We pass the fruit man selling mangos, oranges, cucumbers, jicamas in chile. He looks embarrassed every time I say hello even though I do it every day.

We do a tour around the Conzatti park and the Llano park where kids stop riding their bikes and stare at the dog in awe, and where one day, only one day in all of our walks, a little girl came running up and said,

“Yo soy Angela Gloria Martinez Gonazales y amo los perros” and proceeded to grab the dog’s head and hug her. Stella is a sweetheart and loves affection but parents used to seeing dogs foaming at the mouth and hurling themselves against fences don’t assume this, and I thought her father was going to faint on the spot. But Stella and Angela Gloria Martinez Gonazales bonded, and the dad stepped back for a bit, cautious and curious.

6 p.m. :

Go the Miscelanea for beers. Carry a big green woven bag like the señoras carry to the market full of envases, the empty bottles you have to bring back to the store to exchange. If you don’t bring the envases you’ve gotta pay 5 or 10 pesos more per bottle. This is a lot for a young writer scraping bits and pieces together to get by.

I hand over the envases and the man brings a couple of Bohemias out of the big freezer and puts them in the bag. Sometimes I cave and buy garlic peanuts and jalapeño kettle chips.

7 p.m.:

Jorge and I have beers. Talk. Plan. Dream up road trips around the Oaxacan Coast and houses we’d build deep in the Sierra. Start cooking a big mix of local veggies and heating tortillas, or:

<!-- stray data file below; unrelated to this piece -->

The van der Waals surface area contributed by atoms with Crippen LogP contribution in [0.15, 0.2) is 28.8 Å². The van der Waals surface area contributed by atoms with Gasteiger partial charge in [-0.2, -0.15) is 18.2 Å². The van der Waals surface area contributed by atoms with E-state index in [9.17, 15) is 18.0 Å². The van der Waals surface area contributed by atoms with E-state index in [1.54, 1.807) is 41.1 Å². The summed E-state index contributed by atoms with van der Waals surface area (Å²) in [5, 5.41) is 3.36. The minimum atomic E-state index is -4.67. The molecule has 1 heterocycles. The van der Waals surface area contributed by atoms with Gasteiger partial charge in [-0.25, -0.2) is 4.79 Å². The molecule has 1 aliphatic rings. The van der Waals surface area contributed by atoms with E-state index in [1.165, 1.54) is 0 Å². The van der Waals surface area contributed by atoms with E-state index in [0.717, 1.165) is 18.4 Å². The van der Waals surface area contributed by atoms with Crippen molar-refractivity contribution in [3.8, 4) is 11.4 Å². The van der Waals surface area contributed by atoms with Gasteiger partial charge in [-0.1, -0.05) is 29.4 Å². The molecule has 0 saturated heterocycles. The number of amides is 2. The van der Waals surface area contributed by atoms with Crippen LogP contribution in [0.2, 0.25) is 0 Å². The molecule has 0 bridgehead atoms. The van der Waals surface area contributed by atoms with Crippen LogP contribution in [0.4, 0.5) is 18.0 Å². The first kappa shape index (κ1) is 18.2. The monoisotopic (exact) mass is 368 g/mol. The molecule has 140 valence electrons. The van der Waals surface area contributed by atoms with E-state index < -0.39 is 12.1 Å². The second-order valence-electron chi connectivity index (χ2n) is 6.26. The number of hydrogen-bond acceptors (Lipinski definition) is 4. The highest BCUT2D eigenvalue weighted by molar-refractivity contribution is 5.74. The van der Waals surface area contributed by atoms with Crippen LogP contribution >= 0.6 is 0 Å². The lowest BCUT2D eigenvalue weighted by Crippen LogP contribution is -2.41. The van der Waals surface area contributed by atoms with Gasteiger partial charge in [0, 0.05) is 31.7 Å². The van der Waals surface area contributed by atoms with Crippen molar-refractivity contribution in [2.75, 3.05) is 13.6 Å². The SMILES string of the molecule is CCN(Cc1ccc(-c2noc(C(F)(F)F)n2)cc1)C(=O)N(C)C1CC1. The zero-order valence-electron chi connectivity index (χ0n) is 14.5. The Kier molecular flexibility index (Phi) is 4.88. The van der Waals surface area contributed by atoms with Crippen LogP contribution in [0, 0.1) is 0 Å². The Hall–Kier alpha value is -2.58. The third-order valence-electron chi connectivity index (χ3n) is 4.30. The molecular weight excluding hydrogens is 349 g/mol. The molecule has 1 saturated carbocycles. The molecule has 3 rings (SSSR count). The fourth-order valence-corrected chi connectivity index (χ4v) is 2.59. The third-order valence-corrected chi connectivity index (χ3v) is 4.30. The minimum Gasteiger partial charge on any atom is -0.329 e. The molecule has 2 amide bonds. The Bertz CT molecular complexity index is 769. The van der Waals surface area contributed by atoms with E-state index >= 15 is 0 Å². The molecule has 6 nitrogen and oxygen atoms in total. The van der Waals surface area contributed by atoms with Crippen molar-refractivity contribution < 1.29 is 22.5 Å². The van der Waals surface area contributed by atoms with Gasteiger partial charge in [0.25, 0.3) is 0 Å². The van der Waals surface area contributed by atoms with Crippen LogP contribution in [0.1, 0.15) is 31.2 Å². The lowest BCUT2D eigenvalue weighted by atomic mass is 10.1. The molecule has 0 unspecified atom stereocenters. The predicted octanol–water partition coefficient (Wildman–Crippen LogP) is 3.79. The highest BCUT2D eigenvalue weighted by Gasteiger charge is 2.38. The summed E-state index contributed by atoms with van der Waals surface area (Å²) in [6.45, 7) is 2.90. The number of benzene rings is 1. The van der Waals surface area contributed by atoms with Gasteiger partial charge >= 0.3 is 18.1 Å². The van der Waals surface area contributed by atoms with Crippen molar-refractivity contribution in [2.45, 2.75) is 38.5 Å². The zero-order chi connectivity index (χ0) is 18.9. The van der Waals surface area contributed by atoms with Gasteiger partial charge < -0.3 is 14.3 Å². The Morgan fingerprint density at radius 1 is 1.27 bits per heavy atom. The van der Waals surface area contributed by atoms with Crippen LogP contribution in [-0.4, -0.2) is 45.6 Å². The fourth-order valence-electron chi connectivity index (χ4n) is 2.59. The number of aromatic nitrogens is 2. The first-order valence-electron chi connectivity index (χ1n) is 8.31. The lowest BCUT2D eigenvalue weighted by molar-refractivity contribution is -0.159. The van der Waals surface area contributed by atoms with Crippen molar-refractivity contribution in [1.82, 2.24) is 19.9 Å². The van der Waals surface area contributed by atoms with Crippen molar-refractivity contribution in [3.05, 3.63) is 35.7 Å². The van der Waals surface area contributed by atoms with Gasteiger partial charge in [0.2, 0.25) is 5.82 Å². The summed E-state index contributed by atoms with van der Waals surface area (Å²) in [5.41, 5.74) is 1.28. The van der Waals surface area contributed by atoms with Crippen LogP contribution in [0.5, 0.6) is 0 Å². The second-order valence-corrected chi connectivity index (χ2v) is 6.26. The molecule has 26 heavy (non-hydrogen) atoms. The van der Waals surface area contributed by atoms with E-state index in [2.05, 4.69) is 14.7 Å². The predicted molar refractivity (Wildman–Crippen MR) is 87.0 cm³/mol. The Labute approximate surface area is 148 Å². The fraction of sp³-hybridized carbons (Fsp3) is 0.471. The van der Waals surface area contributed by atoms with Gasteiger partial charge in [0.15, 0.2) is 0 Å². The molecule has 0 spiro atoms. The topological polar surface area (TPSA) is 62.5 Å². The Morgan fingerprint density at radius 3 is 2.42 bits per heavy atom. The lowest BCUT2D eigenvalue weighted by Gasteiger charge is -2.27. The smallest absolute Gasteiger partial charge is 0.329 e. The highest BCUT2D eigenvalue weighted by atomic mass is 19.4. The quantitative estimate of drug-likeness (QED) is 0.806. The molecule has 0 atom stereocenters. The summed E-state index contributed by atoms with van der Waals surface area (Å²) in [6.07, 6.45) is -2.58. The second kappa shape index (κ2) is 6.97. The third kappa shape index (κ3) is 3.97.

8 p.m. :

Go for tlayudas. The place is an old house with a big square courtyard bordered by the rooms and the kitchen where the family lives.

Grandma shuffles in and out of the kitchen in a woven dress, socks, and an apron while the middle-aged couple who run the tlayuda business spread the big tortillas with bean paste, cheese, sliced onions, and lettuce, and stick our chorizo wrapped in aluminum foil underneath the charcoal.

The kids meander in and out of their rooms and the kitchen, sometimes coming over to put salsa or napkins on our table. The tlayudas come twenty or so minutes later, the giant grilled tortilla crispy, the chorizo sizzling hot, the beans and cheese and onions with a poignancy you just don’t find outside of Mexico.

9 p.m. :

Walk back home. The lights on the hillsides glimmer against an enveloping midnight blue and always remind me of the first overnight bus I took to get here when I had no idea where or how anything was. I can still feel that initial surge of mystery and adrenaline walking home, even when I walk the same streets everyday.

10 p.m:

Firecrackers pop, the sound of horns from distant fiestas drifts over the house, and we fade off into sleep.

And you? I’m putting out a call for submissions for “A Day in the Life of an Expat in…” Where are you living? What’s a typical day there like for you? I’d like to explore the kinds of routines we develop living abroad; the ways in which the exotic becomes routine but also maintains a vividness, a foreignness, perhaps a trace of mystery.

Do not send thrilling tales of adventure on the high seas. Plunk us down into an average day in your life – sights, smells, sounds, experiences, popsicle men, bus drivers, neighbors, students. Send submissions, under 1000 words, to Sarah(at)Matadornetwork.com with “A Day in the Life of an Expat in ….” In the subject line.